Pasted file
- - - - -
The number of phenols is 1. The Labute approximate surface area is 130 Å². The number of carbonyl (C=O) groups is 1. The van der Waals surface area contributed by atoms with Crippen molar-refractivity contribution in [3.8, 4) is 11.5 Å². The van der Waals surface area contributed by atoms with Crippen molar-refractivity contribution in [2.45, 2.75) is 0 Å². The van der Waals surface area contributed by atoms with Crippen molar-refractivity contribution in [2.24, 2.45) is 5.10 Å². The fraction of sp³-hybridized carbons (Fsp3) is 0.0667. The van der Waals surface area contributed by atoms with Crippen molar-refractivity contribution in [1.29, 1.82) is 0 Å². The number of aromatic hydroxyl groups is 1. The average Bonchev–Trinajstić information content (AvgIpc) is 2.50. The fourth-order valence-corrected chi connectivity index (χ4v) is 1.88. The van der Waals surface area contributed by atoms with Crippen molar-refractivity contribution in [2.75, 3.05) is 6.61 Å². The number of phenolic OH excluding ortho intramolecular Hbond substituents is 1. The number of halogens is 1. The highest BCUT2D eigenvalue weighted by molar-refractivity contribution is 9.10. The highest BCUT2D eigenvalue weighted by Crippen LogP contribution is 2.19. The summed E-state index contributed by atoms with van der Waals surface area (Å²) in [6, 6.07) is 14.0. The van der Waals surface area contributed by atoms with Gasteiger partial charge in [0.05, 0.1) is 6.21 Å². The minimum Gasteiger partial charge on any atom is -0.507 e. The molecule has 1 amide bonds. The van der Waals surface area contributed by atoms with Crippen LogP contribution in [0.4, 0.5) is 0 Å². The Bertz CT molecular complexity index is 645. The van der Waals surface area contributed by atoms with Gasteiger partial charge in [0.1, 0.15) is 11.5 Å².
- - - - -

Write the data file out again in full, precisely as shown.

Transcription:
The number of phenols is 1. The Labute approximate surface area is 130 Å². The number of carbonyl (C=O) groups is 1. The van der Waals surface area contributed by atoms with Crippen molar-refractivity contribution in [3.8, 4) is 11.5 Å². The van der Waals surface area contributed by atoms with Crippen molar-refractivity contribution in [2.45, 2.75) is 0 Å². The van der Waals surface area contributed by atoms with Crippen molar-refractivity contribution in [2.24, 2.45) is 5.10 Å². The fraction of sp³-hybridized carbons (Fsp3) is 0.0667. The van der Waals surface area contributed by atoms with Crippen molar-refractivity contribution in [1.29, 1.82) is 0 Å². The number of aromatic hydroxyl groups is 1. The average Bonchev–Trinajstić information content (AvgIpc) is 2.50. The fourth-order valence-corrected chi connectivity index (χ4v) is 1.88. The van der Waals surface area contributed by atoms with Crippen molar-refractivity contribution in [2.75, 3.05) is 6.61 Å². The number of phenolic OH excluding ortho intramolecular Hbond substituents is 1. The number of halogens is 1. The highest BCUT2D eigenvalue weighted by molar-refractivity contribution is 9.10. The highest BCUT2D eigenvalue weighted by Crippen LogP contribution is 2.19. The summed E-state index contributed by atoms with van der Waals surface area (Å²) in [6, 6.07) is 14.0. The van der Waals surface area contributed by atoms with Gasteiger partial charge in [0.05, 0.1) is 6.21 Å². The minimum Gasteiger partial charge on any atom is -0.507 e. The molecule has 1 amide bonds. The van der Waals surface area contributed by atoms with Crippen LogP contribution in [0.4, 0.5) is 0 Å². The Bertz CT molecular complexity index is 645. The van der Waals surface area contributed by atoms with Gasteiger partial charge in [0.1, 0.15) is 11.5 Å².